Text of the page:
New Delhi : India on Thursday announced a meeting between the foreign ministers of India and Pakistan in New Delhi next week, aimed at taking stock of official contacts.
Such talks restarted in February after a four-year-old peace process between the neighbours was derailed by the 2008 Mumbai attack.
India’s foreign minister S.M. Krishna and Pakistan’s Hina Rabbani Khar are expected to provide a roadmap for further engagement with some confidence-building measures when they meet on 27 July, said a government official who did not want to be named.
“These talks will be preceded by a meeting of the foreign secretaries of India and Pakistan on 26 July 2011,” an external affairs ministry statement said.
The Krishna-Khar meeting follows official talks on a series of issues and disputes between India and Pakistan, including the dispute over Kashmir, seeking to narrow the trust deficit against the backdrop of the 26-29 November 2008 Mumbai siege.
India had accused the Pakistan-based Islamist group Lashkar-e-Toiba and sections of the Pakistani establishment of training and sending the 10 terrorists who attacked multiple locations in Mumbai killing 166 people.
It was only in February this year that the foreign secretaries of the two countries were able to draw up a blueprint for re-engagement. The process received a fillip when Prime Minister Manmohan Singh invited his Pakistani counterpart Yousuf Raza Gilani to India to watch the Cricket World Cup semifinal on 30 March.
“I think the step-by-step approach has succeeded,” said former foreign secretary Lalit Mansingh of the cautious stance adopted by the Indian government ahead and during the talks.
“And of the talks that we have had, the discussions between the two commerce secretaries have been the most productive,” he said about the dialogue in which both sides agreed to boost trade with Pakistan recognizing that granting India most favoured nation (MFN) status would help in expand commercial relations.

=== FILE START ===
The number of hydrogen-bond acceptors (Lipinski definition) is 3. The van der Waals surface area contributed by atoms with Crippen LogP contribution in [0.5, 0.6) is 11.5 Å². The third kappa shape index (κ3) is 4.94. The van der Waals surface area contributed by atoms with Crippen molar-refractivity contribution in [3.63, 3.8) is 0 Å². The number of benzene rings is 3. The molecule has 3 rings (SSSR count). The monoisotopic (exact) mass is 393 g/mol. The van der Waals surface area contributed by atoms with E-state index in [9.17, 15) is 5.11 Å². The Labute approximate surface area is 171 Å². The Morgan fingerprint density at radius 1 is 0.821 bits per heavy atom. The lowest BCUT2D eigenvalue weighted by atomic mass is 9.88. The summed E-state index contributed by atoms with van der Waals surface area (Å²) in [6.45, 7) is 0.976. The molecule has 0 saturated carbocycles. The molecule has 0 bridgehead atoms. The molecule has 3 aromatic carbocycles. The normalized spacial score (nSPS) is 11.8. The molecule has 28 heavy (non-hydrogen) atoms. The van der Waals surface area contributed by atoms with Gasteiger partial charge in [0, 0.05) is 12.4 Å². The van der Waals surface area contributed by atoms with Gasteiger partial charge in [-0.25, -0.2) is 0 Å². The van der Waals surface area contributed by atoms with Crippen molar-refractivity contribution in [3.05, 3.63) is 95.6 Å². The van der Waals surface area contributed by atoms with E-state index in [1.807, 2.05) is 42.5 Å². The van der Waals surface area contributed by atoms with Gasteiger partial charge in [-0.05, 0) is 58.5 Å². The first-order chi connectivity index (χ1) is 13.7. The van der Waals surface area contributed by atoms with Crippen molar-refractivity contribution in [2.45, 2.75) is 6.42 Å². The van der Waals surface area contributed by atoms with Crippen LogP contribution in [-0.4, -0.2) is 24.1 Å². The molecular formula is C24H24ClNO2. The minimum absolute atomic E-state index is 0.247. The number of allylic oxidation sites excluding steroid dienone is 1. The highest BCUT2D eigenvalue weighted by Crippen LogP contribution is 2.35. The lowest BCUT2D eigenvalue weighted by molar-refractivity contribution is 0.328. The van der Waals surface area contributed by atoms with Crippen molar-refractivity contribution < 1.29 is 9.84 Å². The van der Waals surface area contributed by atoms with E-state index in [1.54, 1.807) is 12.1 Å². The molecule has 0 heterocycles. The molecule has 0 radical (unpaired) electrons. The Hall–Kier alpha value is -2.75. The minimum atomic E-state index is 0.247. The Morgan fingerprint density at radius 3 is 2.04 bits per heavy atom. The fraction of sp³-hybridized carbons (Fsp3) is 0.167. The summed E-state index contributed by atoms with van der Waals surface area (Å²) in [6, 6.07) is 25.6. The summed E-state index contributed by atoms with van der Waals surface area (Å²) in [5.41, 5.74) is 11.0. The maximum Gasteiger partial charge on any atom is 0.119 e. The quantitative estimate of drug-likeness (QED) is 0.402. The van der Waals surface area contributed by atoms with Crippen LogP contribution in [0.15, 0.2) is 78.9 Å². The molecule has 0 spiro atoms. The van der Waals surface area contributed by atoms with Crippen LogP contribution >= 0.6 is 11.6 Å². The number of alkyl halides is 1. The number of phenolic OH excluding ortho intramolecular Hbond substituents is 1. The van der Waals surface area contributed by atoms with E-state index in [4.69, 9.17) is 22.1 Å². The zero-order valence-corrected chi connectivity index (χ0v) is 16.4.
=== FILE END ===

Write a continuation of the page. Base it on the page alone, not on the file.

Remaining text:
“I think there was some progress made on increasing the number of trading points at the Line of Control (the de facto border) in Kashmir from two to four,” Mansingh said.
India and Pakistan opened two points across their de facto border in Kashmir for trade between the two regions in 2008 as part of an effort to improve linkages between the divided region.
“The good thing this time is that expectations (from the Krishna-Khar talks) have been kept deliberately low. In this kind of a scenario, a meeting itself is good enough,” said Mansingh.
“The notable thing is that Pakistan has been adopting a friendly and accommodative approach. This can perhaps be explained by the fact that Pakistan-US relations are not very good right now,” said the former foreign secretary referring to the tense relations between the US and its ally in the war against terror specially after US troops killed Osama bin Laden in Pakistan on 2 May.
The talks come two weeks after three bombs ripped through crowded areas of Mumbai on 13 July, killing about 20 people. Indian authorities have been careful not to point a finger at Pakistan with investigations going on. Nor did India let it affect the plans for dialogue with Pakistan, with foreign minister Krishna telling reporters that Khar’s visit would take place as planned.
The 34-year-old Khar, who will arrive in New Delhi on 26 July, is Pakistan’s youngest and first woman foreign minister, according to the Dawn newspaper.
The daughter of politician Noor Rabbani Khar and a niece of former Punjab governor Ghulam Mustafa Khar, she has had the distinction of being the first woman to present in parliament the country’s budget in 2009 as minister of state for finance, the Dawn report said.